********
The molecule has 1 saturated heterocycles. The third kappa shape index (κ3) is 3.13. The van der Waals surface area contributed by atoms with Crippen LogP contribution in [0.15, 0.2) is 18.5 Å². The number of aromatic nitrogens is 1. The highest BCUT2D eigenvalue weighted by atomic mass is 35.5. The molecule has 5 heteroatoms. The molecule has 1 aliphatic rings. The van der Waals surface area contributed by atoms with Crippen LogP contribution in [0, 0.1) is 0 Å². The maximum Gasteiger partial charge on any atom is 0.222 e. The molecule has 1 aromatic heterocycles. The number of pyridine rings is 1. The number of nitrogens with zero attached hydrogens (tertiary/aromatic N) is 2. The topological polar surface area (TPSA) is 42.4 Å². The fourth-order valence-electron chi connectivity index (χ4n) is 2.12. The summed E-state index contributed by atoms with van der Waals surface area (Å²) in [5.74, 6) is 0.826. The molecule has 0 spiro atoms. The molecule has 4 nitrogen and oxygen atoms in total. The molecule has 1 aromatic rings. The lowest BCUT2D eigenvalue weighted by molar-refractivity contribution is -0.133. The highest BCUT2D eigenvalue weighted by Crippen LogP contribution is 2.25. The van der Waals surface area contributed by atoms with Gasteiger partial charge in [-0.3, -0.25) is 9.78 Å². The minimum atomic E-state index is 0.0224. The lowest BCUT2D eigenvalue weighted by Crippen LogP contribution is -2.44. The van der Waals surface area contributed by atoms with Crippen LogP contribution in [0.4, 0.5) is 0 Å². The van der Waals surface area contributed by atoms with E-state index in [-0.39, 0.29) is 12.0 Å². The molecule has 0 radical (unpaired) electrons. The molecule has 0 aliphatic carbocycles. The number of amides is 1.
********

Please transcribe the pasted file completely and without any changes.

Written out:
The molecule has 1 saturated heterocycles. The third kappa shape index (κ3) is 3.13. The van der Waals surface area contributed by atoms with Crippen LogP contribution in [0.15, 0.2) is 18.5 Å². The number of aromatic nitrogens is 1. The highest BCUT2D eigenvalue weighted by atomic mass is 35.5. The molecule has 5 heteroatoms. The molecule has 1 aliphatic rings. The van der Waals surface area contributed by atoms with Crippen LogP contribution in [0, 0.1) is 0 Å². The maximum Gasteiger partial charge on any atom is 0.222 e. The molecule has 1 aromatic heterocycles. The number of pyridine rings is 1. The number of nitrogens with zero attached hydrogens (tertiary/aromatic N) is 2. The topological polar surface area (TPSA) is 42.4 Å². The fourth-order valence-electron chi connectivity index (χ4n) is 2.12. The summed E-state index contributed by atoms with van der Waals surface area (Å²) in [5.74, 6) is 0.826. The molecule has 0 spiro atoms. The molecule has 4 nitrogen and oxygen atoms in total. The molecule has 1 aromatic rings. The lowest BCUT2D eigenvalue weighted by molar-refractivity contribution is -0.133. The highest BCUT2D eigenvalue weighted by Crippen LogP contribution is 2.25. The van der Waals surface area contributed by atoms with Gasteiger partial charge in [-0.3, -0.25) is 9.78 Å². The minimum atomic E-state index is 0.0224. The lowest BCUT2D eigenvalue weighted by Crippen LogP contribution is -2.44. The van der Waals surface area contributed by atoms with Crippen LogP contribution in [0.4, 0.5) is 0 Å². The van der Waals surface area contributed by atoms with E-state index in [-0.39, 0.29) is 12.0 Å². The molecule has 0 radical (unpaired) electrons. The molecule has 0 aliphatic carbocycles. The number of amides is 1.